2014 graduate works to inspire others interested in STEM
Self-taught coder and career-changer Ashley Jean shares her life's passion
Ashley Jean earned her Bachelor of Business Administration degree in Accounting and Information Systems from Loyola in 2014. After attending the B’More on Rails Workshop for Women, she was inspired to pursue a career in coding. While working in the accounting field, she taught herself how to code on weekends and evenings. Today she works as a software developer for mdLogix, where she writes and maintains the code base. In her spare time, Ashley remains involved with Baltimore area organizations that inspire individuals interested in STEM.
Loyola magazine recently talked to Jean about how Loyola’s professors and Jesuit values helped her pivot her career to the STEM field.
What made you decide to enroll at Loyola?
I originally applied because of the Sellinger School’s high rankings, and I really admired Loyola’s Jesuit core values. However, the moment I stepped foot on campus during my Accepted Student Day visit, I knew Loyola was the right fit for me. It felt like home!
Was there a specific experience or class that encouraged you or inspired your career?
I look back fondly at my time as a student. I was a double major in accounting and information systems. My favorite classes where the ones taught by Paul Tallon, Ph.D., professor of information systems. He brought a fresh perspective to the curriculum and always encouraged his students to be creative and think outside the box. Additionally, he opened my eyes to the different career opportunities a major in information systems offered and how the industry was rapidly changing. Though my career has taken me out of my original field of study, I do attribute my career switch to his classes.
Were you involved in any organizations or clubs on campus?
I was an Evergreen, involved in Campus Ministry, served as a hospitality member at Masses, attended and led retreats, and worked at the Loyola University Maryland Department of Recreation and Wellness and library. I also took part in an immersion program called Rostro de Cristo in Ecuador the summer of my graduating year.
What was it like to return to Loyola to be a part of the STEM panel?
Incredible! I enjoyed being back home on Loyola’s campus. It was great to speak with high school students about my experience and the career opportunities in STEM. The students are in such a pivotal part of their academic lives, so I wanted to illustrate some of the careers STEM could offer them.
Can you describe the switch from your career in accounting to your work as a developer?
A few years ago, I went on a whim and signed up for a weekend workshop called B’More on Rails Workshop for Women. The workshop is catered to showing women in the Baltimore community the basics of computer programming. There was something so empowering about being in a room with 70+ women for a weekend, learning to code. I fell in love with the power of code and how it could translate your ideas into real applications.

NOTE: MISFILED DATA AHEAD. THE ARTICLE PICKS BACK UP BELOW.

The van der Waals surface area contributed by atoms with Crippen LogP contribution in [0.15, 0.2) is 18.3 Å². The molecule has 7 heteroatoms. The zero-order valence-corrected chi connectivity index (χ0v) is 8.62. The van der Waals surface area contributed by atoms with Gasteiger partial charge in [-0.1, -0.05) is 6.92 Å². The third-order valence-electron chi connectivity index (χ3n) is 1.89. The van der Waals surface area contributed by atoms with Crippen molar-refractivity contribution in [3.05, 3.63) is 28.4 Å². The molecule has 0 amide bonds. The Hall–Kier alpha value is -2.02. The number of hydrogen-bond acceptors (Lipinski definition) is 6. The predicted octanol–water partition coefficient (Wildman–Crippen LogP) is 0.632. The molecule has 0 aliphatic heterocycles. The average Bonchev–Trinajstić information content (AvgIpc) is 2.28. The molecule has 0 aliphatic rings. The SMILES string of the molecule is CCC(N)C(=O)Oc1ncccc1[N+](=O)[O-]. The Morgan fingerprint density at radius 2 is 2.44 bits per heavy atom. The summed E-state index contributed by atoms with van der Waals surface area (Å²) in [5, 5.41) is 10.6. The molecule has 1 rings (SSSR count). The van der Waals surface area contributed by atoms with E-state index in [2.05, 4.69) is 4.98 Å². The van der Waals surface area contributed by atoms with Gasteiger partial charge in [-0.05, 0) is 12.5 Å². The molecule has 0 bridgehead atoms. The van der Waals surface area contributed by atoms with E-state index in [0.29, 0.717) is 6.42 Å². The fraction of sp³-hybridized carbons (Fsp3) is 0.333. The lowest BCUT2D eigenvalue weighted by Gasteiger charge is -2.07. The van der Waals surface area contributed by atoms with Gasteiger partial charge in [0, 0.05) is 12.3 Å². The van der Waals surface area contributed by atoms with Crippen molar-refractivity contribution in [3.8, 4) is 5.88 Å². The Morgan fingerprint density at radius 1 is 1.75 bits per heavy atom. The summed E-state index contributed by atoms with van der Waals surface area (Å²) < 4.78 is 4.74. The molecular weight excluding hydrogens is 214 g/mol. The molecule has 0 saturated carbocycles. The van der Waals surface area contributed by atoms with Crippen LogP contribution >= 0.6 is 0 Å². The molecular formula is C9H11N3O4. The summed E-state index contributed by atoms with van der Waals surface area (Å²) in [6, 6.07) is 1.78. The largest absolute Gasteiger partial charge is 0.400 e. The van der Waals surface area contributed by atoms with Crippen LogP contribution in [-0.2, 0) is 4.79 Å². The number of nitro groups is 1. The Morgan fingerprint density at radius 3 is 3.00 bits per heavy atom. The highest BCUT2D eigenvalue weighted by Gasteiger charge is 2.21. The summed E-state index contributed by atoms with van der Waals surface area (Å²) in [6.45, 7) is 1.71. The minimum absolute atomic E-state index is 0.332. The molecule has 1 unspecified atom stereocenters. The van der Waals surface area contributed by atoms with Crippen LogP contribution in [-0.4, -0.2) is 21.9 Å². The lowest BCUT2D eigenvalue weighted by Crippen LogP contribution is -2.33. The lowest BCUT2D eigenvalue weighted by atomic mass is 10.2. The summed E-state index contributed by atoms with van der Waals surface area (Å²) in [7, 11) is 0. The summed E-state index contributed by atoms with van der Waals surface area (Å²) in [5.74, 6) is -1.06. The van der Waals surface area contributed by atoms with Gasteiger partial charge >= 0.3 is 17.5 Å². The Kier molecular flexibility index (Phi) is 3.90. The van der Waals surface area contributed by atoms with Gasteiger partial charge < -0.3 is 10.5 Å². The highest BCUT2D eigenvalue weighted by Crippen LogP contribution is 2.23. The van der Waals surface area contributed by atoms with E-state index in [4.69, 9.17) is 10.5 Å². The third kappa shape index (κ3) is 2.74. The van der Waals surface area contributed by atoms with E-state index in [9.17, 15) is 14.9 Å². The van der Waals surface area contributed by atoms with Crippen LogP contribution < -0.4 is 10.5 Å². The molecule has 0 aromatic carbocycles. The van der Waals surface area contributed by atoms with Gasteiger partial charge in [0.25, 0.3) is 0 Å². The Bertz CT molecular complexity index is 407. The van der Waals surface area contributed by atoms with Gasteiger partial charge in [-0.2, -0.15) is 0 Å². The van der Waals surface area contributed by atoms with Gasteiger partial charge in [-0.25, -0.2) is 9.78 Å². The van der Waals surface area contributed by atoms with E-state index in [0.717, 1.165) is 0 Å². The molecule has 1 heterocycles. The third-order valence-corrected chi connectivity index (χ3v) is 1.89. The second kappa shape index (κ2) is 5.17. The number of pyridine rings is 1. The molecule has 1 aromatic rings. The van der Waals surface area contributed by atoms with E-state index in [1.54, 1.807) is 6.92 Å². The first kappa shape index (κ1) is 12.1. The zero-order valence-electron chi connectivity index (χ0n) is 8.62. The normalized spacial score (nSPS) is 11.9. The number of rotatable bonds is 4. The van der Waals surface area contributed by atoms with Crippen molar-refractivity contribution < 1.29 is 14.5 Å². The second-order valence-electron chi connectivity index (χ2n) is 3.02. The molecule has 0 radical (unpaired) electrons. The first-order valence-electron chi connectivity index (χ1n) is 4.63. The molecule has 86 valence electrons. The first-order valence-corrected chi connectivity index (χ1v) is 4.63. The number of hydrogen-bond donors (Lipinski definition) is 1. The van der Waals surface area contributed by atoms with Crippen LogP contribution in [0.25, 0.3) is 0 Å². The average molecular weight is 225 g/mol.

After that weekend, I started to teach myself how to code during evenings and on weekends after work. I had fallen in love with it. Though I was working full-time in finance, it didn’t stop me from wanting to chase this dream. I had to work as a software engineer one day. I started to attend local meetups on weeknights and connected with folks in the community who ultimately became my mentors. I watched videos, completed online tutorials, listened to coding podcasts, and built small applications. Additionally, I started to give tech talks at the meetups I was attending.
Once I had the fundamental knowledge, I applied and was accepted to complete a part-time fellowship called Rails Girls Summer of Code. The fellowship is a three-month program aimed to provide mentorship to women programmers while they work on an open source project to expand their skills. So, while I was still working full-time in finance, I completed this fellowship program. After the program was completed, I began to apply for software engineer positions. The rest is history.
Now I work as a software engineer for a company called mdLogix, and I am a part-time graduate student at Towson University working towards my master’s degree in computer science.
What is your favorite aspect of your work as a volunteer in the Baltimore community?
I am the co-organizer for the Baltimore Hackathon, a weekend event of social productivity where participants work on technical and creative projects in a 50+ hour time period. The best ideas win prizes that are judged by representatives from the Baltimore tech community and sponsors.
I volunteer as an instructor at the same workshop I first attended, B’More on Rails Workshop for Women. This workshop laid the foundation for my tech career in Baltimore, so it means a lot that I can now help others who are where I once was.
Lastly, I serve on the Industry Advisory Board for Code in the Schools. This organization is helping to expand access to quality computer science education programs in Baltimore City through in-school, after-school, and summer programming for youth age 4-21, as well as professional development for educators throughout the region. The advisory board meets to discuss how to ensure the CS curriculum in schools will meet the demands for jobs in the STEM career field.
What advice would you give to a Loyola student?
Above all, I would tell students to think about others and serve your community. Take advantage of the holistic experience Loyola has to offer, and don’t be afraid to try something outside of your comfort zone. Take a leap of faith.